Although the concept of major industry overhauls would, at first glance, seem to be a source of trepidation and anxiety, the recent development occurring within the US food labeling sector have been greeted with a surprising amount of warmth and agreeability. The Food and Drug Administration (FDA) has largely been responsible for setting labeling standards for the past two decades since such notification began a legal requirement of sales. The changes that the FDA recently mandated are the first since the arrival of the label itself, a fact which many believe fully justifies the “facelift” that these products have experienced.
Some of the larger changes that consumers should expect to find on their new products are centered on nutritional information such as calorie counts, serving sizes and “percent-daily-values.” These items will be more prominently featured, allowing customers to quickly asses the products they are purchasing based upon these relevant data markers. Although it could be argued that this type of “highlight” approach places an overwhelming amount of importance on a handful of markers which may or not may not prove to be an effect summarisation of a particular product, it is believed that informing customers of these elements of nutrition will help them make “wise” dietary choices over time.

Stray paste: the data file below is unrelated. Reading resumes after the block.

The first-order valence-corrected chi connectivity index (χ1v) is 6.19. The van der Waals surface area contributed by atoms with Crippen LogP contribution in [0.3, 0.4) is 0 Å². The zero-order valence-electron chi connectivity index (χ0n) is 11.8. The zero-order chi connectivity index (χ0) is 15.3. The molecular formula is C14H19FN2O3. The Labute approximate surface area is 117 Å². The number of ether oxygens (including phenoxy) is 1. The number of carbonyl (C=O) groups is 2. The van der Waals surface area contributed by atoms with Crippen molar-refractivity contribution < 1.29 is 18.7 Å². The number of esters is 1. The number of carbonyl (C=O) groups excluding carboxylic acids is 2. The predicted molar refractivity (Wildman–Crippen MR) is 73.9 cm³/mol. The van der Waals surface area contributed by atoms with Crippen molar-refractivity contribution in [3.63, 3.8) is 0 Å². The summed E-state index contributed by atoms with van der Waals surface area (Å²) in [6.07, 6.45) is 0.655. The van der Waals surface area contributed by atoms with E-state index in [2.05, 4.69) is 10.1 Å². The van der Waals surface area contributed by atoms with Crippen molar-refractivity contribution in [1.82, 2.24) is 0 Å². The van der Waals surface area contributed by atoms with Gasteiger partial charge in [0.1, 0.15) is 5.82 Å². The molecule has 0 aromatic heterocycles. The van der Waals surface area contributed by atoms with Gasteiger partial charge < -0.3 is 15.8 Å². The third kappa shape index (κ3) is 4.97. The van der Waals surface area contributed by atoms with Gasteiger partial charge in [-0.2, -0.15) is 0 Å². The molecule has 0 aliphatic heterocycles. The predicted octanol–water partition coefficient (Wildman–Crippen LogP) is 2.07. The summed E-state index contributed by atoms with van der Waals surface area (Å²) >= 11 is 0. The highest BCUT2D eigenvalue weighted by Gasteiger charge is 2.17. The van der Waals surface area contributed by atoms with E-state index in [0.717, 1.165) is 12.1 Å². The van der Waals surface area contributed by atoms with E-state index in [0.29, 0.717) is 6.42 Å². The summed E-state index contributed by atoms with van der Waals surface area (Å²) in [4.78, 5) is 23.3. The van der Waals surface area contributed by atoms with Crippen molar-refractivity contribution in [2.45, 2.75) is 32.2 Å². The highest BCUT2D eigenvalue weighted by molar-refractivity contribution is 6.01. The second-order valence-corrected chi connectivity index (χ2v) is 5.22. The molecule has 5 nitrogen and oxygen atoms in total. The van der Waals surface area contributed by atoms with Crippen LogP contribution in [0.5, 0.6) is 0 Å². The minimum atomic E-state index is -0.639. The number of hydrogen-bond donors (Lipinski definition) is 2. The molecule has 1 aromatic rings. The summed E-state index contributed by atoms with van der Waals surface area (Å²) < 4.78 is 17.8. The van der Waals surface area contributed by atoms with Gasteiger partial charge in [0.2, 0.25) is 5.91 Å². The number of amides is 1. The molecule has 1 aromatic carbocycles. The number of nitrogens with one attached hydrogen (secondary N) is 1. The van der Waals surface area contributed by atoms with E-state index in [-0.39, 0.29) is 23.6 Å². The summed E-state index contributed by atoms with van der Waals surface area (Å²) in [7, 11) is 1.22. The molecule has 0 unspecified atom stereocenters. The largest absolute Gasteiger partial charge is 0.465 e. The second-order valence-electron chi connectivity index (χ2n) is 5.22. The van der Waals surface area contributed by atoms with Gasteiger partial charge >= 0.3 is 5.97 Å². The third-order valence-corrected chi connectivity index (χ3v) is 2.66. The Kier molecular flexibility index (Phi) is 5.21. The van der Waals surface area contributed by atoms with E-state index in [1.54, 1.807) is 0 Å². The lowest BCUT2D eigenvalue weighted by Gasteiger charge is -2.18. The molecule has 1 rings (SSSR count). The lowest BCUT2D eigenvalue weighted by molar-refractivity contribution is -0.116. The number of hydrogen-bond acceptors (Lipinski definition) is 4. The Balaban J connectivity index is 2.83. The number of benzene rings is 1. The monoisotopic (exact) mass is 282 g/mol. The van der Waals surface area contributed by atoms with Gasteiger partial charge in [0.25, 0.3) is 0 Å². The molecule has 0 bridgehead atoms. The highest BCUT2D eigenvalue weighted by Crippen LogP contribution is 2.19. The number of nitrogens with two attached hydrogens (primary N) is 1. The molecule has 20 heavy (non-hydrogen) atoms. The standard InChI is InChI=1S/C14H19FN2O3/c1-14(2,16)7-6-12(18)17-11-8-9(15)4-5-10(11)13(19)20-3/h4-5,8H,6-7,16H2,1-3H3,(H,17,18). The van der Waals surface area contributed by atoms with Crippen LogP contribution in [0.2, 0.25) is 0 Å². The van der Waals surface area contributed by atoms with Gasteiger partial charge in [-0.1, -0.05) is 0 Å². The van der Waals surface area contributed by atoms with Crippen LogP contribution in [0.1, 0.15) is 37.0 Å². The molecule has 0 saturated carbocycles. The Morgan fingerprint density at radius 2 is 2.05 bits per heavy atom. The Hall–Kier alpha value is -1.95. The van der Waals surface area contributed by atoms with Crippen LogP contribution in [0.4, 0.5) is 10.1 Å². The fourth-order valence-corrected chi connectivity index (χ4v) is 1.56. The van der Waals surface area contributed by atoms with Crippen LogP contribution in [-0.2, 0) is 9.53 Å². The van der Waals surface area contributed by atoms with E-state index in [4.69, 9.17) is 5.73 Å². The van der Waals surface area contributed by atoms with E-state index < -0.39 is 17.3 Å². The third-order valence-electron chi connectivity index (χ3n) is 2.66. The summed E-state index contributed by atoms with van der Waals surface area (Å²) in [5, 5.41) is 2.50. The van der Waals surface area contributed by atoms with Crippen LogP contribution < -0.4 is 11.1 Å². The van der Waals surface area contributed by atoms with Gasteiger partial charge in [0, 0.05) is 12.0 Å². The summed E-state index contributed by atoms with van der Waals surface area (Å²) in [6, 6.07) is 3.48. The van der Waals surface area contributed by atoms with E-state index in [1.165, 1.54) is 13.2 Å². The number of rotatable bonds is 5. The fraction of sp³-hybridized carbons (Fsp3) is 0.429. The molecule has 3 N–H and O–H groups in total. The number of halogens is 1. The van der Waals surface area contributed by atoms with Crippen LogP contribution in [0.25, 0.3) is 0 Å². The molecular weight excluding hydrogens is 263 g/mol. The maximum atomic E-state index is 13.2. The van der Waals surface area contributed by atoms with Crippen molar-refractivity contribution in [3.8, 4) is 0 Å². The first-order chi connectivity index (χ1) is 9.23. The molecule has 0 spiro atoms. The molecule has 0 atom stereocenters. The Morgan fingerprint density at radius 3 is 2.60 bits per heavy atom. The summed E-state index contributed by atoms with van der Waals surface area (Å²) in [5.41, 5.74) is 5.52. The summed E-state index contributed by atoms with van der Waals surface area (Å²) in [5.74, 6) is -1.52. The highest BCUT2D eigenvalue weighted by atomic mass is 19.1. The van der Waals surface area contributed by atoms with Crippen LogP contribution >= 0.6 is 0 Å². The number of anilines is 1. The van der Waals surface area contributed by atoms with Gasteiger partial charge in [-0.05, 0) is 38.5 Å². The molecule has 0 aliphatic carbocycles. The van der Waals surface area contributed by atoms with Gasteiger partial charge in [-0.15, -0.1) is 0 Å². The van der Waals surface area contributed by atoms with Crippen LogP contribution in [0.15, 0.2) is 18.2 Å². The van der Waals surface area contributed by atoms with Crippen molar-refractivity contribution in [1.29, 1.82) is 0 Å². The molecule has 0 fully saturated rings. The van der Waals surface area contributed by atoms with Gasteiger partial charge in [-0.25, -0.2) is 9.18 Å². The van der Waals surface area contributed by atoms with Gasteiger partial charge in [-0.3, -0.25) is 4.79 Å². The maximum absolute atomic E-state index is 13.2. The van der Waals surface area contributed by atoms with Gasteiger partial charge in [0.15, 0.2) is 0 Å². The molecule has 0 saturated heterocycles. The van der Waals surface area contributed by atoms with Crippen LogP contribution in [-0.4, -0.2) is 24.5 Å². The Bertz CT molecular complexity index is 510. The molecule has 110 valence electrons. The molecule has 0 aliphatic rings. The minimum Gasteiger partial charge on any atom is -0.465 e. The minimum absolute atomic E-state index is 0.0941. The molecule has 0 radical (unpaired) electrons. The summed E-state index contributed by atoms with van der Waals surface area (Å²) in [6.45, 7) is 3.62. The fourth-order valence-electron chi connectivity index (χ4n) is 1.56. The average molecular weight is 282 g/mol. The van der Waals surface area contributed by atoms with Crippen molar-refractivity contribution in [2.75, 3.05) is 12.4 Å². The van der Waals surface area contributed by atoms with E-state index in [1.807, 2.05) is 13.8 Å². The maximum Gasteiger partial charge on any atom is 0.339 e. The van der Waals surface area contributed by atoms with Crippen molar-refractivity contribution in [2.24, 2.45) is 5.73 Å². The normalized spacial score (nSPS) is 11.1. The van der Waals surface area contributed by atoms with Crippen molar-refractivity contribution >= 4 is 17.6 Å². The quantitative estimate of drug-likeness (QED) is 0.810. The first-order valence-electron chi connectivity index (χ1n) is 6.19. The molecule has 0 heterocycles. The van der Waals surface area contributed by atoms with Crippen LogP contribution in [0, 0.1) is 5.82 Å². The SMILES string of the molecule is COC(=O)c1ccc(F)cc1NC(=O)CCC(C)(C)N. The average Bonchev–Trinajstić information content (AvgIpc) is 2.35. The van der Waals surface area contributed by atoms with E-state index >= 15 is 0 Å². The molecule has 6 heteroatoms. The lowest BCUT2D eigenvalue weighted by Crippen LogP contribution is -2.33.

According to Jessica Leighton, Ph.D, a senior nutrition and policy adviser for the Food and Drug Administration, “The goal is to make people aware of what they are eating and give them the tools to make healthy dietary choices throughout the day.”
That being said, some groups are stressing the importance of educating consumer on how to properly read labels in tandem with introducing the aforementioned adjustments to the labels themselves. Dr. Glenna McCollum, president of the Academy Of Nutrition and Diatetics, was quoted as saying, “To make these changes fully meaningful for consumers, the Academy recommends implementing a sustained, adequately funded nutrition education initiative empowering consumers to use the new label to make informed decisions to eat healthfully.” It seem plausible that the effectiveness of a labeling system is largely reliant on the ability of individuals to read and comprehend the label itself.